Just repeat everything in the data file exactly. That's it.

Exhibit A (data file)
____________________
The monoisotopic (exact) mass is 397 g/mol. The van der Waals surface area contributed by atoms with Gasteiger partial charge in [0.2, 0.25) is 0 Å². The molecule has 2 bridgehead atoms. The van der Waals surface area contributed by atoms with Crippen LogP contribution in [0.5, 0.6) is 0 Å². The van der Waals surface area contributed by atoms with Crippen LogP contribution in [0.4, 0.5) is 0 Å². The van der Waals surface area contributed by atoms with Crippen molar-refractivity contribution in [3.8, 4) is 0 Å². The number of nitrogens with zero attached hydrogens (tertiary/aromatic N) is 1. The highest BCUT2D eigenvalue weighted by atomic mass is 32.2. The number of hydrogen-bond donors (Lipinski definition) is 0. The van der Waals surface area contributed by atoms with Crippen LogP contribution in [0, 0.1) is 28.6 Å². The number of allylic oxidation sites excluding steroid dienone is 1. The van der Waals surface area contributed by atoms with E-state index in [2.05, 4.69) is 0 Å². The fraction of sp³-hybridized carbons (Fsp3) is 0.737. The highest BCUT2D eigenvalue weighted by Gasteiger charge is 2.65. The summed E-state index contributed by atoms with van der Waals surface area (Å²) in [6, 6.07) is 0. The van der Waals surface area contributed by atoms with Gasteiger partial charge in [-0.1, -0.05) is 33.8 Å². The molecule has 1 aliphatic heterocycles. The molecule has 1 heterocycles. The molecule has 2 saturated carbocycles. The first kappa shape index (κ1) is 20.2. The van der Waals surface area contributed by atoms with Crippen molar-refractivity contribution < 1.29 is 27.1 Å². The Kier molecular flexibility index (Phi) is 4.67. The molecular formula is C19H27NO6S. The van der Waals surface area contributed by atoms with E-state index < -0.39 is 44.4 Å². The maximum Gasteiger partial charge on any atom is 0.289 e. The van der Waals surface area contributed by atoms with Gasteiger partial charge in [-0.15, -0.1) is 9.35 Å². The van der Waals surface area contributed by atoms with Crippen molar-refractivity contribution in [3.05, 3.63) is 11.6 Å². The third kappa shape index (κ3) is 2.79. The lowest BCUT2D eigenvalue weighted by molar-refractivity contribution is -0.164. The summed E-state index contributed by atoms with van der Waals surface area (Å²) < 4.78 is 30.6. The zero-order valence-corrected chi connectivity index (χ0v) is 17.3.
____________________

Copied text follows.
The monoisotopic (exact) mass is 397 g/mol. The van der Waals surface area contributed by atoms with Gasteiger partial charge in [0.2, 0.25) is 0 Å². The molecule has 2 bridgehead atoms. The van der Waals surface area contributed by atoms with Crippen LogP contribution in [0.5, 0.6) is 0 Å². The van der Waals surface area contributed by atoms with Crippen LogP contribution in [0.4, 0.5) is 0 Å². The van der Waals surface area contributed by atoms with Crippen molar-refractivity contribution in [3.8, 4) is 0 Å². The number of nitrogens with zero attached hydrogens (tertiary/aromatic N) is 1. The highest BCUT2D eigenvalue weighted by atomic mass is 32.2. The number of hydrogen-bond donors (Lipinski definition) is 0. The van der Waals surface area contributed by atoms with Crippen LogP contribution in [0, 0.1) is 28.6 Å². The number of allylic oxidation sites excluding steroid dienone is 1. The van der Waals surface area contributed by atoms with E-state index in [2.05, 4.69) is 0 Å². The fraction of sp³-hybridized carbons (Fsp3) is 0.737. The highest BCUT2D eigenvalue weighted by Gasteiger charge is 2.65. The summed E-state index contributed by atoms with van der Waals surface area (Å²) in [6, 6.07) is 0. The van der Waals surface area contributed by atoms with Gasteiger partial charge in [-0.1, -0.05) is 33.8 Å². The molecule has 1 aliphatic heterocycles. The molecule has 1 heterocycles. The molecule has 2 saturated carbocycles. The first kappa shape index (κ1) is 20.2. The van der Waals surface area contributed by atoms with Crippen molar-refractivity contribution < 1.29 is 27.1 Å². The Kier molecular flexibility index (Phi) is 4.67. The molecular formula is C19H27NO6S. The van der Waals surface area contributed by atoms with E-state index < -0.39 is 44.4 Å². The maximum Gasteiger partial charge on any atom is 0.289 e. The van der Waals surface area contributed by atoms with Gasteiger partial charge in [-0.15, -0.1) is 9.35 Å². The van der Waals surface area contributed by atoms with Crippen molar-refractivity contribution in [3.05, 3.63) is 11.6 Å². The third kappa shape index (κ3) is 2.79. The lowest BCUT2D eigenvalue weighted by molar-refractivity contribution is -0.164. The summed E-state index contributed by atoms with van der Waals surface area (Å²) < 4.78 is 30.6. The zero-order valence-corrected chi connectivity index (χ0v) is 17.3.